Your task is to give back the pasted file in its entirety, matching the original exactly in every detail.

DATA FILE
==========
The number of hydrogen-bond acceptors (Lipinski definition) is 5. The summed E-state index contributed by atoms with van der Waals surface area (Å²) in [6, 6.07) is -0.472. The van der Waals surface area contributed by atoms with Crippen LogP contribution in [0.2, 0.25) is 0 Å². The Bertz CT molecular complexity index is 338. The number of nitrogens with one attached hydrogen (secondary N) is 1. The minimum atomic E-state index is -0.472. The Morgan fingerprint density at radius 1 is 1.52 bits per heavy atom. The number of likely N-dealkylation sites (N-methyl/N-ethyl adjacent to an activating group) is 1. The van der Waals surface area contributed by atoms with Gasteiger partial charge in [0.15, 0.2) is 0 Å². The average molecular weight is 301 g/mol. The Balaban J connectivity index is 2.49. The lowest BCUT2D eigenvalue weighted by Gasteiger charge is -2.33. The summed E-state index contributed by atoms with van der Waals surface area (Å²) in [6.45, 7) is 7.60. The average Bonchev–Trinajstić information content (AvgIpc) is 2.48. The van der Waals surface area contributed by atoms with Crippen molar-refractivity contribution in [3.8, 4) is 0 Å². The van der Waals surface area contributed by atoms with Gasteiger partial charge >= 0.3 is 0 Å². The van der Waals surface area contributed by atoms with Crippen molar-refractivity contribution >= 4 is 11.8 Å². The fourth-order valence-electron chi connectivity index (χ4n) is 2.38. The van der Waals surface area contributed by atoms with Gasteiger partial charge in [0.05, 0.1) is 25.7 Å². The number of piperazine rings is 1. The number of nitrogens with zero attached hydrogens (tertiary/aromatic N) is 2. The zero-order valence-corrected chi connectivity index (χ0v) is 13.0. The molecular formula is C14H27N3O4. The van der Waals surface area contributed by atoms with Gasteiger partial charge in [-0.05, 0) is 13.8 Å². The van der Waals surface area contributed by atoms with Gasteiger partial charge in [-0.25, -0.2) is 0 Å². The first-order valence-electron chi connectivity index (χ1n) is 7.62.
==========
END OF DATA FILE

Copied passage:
The number of hydrogen-bond acceptors (Lipinski definition) is 5. The summed E-state index contributed by atoms with van der Waals surface area (Å²) in [6, 6.07) is -0.472. The van der Waals surface area contributed by atoms with Crippen LogP contribution in [0.2, 0.25) is 0 Å². The Bertz CT molecular complexity index is 338. The number of nitrogens with one attached hydrogen (secondary N) is 1. The minimum atomic E-state index is -0.472. The Morgan fingerprint density at radius 1 is 1.52 bits per heavy atom. The number of likely N-dealkylation sites (N-methyl/N-ethyl adjacent to an activating group) is 1. The van der Waals surface area contributed by atoms with Gasteiger partial charge in [0.15, 0.2) is 0 Å². The average molecular weight is 301 g/mol. The Balaban J connectivity index is 2.49. The lowest BCUT2D eigenvalue weighted by Gasteiger charge is -2.33. The summed E-state index contributed by atoms with van der Waals surface area (Å²) in [6.45, 7) is 7.60. The average Bonchev–Trinajstić information content (AvgIpc) is 2.48. The van der Waals surface area contributed by atoms with Crippen molar-refractivity contribution in [3.8, 4) is 0 Å². The van der Waals surface area contributed by atoms with Gasteiger partial charge >= 0.3 is 0 Å². The van der Waals surface area contributed by atoms with Crippen molar-refractivity contribution >= 4 is 11.8 Å². The fourth-order valence-electron chi connectivity index (χ4n) is 2.38. The van der Waals surface area contributed by atoms with Gasteiger partial charge in [0.05, 0.1) is 25.7 Å². The number of piperazine rings is 1. The number of nitrogens with zero attached hydrogens (tertiary/aromatic N) is 2. The zero-order valence-corrected chi connectivity index (χ0v) is 13.0. The molecular formula is C14H27N3O4. The van der Waals surface area contributed by atoms with Gasteiger partial charge in [-0.05, 0) is 13.8 Å². The van der Waals surface area contributed by atoms with Gasteiger partial charge in [-0.25, -0.2) is 0 Å². The first-order valence-electron chi connectivity index (χ1n) is 7.62.